US 5363396 A
A halogen generator which uses a material which absorbs commercially available halogen and, on being heated, releases the halogen in a very pure form, i.e. >99.7%. Such a generator can be used in a gas management system for an excimer laser in which the laser gas contains a halogen donor, an active rare gas and an inert gas diluent. Cleaners are provided to enable the removal from the laser gas mixture of contaminants which build up in operation of the laser and the halogen gas generator is provided to replace halogen lost in the contaminants and elsewhere. The generator can be operated even when the laser is in operation so that a desired partial pressure of the halogen can be maintained.
1. A fluorine generator comprising
a metal fluoro complex/compound capable of generating fluorine upon heating;
means for heating said complex/compound to evolve pure, gaseous fluorine, said fluorine having a vapour pressure; and
means for controlling the temperature within the generator to control the vapour pressure of fluorine generated from said complex/compound.
2. A fluorine generator as claimed in claim 1 wherein the metal fluoro complex/compound is selected from the group consisting of fluoro-nickel compounds and an admixture of a fluoro-complex with a Lewis acid.
3. A fluorine generator as claimed in claim 1 wherein the metal fluoro complex/compound is selected from the group consisting of a Ni(IV) compound, a Ni(IV) mixture, a Ni(III) compound, a Ni(III) mixture, an admixture of a fluoro-complex with a Lewis acid, and a compound which evolves fluorine via thermal decomposition.
4. A fluorine generator as claimed in claim 3 wherein each of said Ni(IV) compound and said Ni(IV) mixture is K3 NiF7, each of said Ni(III) compound and said Ni(III) mixture is K3 NiF6, said admixture of a fluoro complex with a Lewis acid is selected from the group consisting of K2 NiF6 with BiF5, Cs2 CuF6 with BiF5, Cs2 MnF6 with BiF5, K2 NiF6 with TiF4, and K2 NiF6 with TiF4 and BiF5, and said compound which evolves fluorine via thermal decomposition is NF4 BiF4.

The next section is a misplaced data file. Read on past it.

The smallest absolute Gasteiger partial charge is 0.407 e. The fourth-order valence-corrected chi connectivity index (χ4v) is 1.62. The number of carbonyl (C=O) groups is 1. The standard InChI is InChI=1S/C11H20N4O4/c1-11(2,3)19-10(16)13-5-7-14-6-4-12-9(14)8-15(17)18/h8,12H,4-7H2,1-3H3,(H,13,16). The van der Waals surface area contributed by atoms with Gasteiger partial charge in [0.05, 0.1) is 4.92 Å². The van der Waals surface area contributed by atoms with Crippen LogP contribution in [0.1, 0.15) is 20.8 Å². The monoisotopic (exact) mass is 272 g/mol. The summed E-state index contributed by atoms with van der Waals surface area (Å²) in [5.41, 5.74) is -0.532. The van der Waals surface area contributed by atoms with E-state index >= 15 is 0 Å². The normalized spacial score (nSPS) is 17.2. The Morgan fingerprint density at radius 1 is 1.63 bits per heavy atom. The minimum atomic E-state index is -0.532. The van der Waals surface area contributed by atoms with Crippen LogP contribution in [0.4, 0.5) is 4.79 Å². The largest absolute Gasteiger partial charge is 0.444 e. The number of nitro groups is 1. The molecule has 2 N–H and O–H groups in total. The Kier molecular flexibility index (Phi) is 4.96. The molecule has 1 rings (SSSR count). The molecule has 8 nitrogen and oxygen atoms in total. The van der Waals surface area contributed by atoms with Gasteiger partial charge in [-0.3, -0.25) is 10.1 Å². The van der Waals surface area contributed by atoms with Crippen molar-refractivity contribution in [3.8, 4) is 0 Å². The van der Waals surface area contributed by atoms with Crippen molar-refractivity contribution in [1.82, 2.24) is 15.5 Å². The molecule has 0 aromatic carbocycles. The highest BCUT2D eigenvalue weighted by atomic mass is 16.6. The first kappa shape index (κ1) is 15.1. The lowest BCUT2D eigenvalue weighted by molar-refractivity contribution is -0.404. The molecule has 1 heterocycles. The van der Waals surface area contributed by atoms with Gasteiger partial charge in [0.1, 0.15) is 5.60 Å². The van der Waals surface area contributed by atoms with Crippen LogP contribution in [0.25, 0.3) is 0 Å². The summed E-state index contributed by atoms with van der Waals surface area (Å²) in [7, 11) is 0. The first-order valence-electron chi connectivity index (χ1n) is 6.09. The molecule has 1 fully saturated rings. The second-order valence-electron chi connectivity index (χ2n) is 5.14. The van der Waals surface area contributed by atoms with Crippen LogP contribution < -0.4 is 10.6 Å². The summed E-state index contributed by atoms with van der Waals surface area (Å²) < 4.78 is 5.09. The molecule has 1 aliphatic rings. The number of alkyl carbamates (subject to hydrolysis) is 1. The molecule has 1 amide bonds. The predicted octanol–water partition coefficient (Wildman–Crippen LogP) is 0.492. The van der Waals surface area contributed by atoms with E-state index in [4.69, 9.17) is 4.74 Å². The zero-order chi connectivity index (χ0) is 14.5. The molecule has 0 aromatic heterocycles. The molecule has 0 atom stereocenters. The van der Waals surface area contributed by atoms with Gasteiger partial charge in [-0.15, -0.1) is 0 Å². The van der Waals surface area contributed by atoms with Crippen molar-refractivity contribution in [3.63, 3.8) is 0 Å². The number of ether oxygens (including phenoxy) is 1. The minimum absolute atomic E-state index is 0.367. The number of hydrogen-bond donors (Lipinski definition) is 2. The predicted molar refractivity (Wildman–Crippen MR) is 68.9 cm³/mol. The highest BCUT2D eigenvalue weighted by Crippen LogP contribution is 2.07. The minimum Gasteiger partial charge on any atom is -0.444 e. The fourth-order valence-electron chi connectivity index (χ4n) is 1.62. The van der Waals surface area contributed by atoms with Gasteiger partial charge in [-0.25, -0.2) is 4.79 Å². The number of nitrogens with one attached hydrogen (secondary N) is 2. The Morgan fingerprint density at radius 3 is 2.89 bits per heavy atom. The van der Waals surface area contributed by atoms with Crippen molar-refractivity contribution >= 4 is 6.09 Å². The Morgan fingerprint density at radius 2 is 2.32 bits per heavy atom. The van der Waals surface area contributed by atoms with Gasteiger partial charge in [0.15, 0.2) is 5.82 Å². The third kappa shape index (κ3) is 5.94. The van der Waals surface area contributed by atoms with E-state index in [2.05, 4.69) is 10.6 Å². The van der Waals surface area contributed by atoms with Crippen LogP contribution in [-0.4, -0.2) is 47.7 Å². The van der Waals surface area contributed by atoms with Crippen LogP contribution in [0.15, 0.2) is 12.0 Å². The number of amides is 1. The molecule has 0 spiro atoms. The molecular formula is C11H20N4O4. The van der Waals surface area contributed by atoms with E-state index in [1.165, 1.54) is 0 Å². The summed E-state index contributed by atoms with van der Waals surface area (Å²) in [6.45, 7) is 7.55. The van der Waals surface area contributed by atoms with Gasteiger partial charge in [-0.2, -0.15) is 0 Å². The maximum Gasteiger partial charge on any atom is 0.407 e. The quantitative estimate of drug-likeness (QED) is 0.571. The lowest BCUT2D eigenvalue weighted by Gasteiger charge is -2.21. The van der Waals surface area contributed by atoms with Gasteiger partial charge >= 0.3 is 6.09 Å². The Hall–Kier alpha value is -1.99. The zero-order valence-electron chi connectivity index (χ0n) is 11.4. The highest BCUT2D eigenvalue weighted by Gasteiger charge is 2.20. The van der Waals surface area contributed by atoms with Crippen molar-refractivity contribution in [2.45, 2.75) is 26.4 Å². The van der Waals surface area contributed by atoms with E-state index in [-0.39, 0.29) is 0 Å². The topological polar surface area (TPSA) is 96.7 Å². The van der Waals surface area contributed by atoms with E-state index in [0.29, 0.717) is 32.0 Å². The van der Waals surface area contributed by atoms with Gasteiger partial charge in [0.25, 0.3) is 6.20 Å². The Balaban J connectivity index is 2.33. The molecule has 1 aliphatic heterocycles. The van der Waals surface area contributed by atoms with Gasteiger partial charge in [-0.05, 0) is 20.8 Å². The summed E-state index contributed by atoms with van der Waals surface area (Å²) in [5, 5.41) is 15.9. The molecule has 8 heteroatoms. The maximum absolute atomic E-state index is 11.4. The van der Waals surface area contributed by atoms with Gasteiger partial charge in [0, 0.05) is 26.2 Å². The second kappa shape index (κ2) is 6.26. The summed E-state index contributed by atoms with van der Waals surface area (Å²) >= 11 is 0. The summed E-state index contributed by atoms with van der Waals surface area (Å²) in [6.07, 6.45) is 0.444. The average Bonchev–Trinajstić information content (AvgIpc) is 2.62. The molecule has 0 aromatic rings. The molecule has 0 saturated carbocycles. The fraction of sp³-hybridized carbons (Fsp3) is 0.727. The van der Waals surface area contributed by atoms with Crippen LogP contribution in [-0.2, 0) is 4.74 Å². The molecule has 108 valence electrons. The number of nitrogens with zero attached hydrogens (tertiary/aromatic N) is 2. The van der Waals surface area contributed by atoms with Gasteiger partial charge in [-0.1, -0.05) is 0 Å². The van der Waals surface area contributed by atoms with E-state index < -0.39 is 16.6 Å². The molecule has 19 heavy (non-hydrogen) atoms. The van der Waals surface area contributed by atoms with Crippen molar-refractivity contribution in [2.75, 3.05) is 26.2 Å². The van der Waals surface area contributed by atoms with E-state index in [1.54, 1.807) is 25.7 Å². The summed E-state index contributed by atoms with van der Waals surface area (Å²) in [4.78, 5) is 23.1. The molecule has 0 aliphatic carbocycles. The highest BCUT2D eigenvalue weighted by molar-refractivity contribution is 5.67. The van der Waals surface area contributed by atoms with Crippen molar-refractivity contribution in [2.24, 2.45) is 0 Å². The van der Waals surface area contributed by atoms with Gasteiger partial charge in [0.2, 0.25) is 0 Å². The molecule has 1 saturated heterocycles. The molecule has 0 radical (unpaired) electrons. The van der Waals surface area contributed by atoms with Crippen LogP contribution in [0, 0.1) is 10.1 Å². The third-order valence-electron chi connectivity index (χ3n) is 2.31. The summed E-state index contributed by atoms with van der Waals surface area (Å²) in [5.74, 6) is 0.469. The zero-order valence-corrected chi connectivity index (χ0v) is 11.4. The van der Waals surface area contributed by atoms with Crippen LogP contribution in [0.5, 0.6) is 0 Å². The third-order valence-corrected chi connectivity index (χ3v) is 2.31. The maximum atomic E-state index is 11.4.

5. A fluorine generator as claimed in claim 1 wherein the complex/compound is a fluorinated mixture of KF and NiF2 in the approximate proportions of 3:1.
6. A fluorine generator as claimed in claim 5 wherein the fluorinated mixture is heated to a temperature in the range 200° C. to 1000° C. at a fluorine partial pressure in the range 1 to 10 atmospheres in order to fluorinate said mixture.
7. A fluorine generator as claimed in claim 6 wherein the fluorinated mixture is heated to a temperature in the range 150° C. to 250° C. in order to evolve pure, gaseous fluorine.
8. A hydrogen chloride generator comprising
a zeolite for absorbing commercially available hydrogen chloride, said hydrogen chloride having a vapour pressure;
means for heating said zeolite to evolve pure, gaseous hydrogen chloride; and
means for controlling the heating of said zeolite to control the vapour pressure of hydrogen chloride generated from said zeolite.
9. A gas management system for an excimer laser, the gas management system comprising
a fluorine generator including a metal fluoro-complex/compound for generating fluorine upon heating;
means for heating said complex/compound to evolve pure, gaseous fluorine, said fluorine having a vapour pressure;
means for introducing said fluorine into an excimer laser; and
means for controlling the temperature within the generator to control the vapour pressure of fluorine in the excimer laser.
10. A gas management system for an excimer laser, the gas management system comprising
a hydrogen chloride generator, said hydrogen chloride generator including a zeolite capable of absorbing commercially available hydrogen chloride;
means for heating said zeolite to evolve pure, gaseous hydrogen chloride, said hydrogen chloride having a vapour pressure;
means for introducing said hydrogen chloride into an excimer laser; and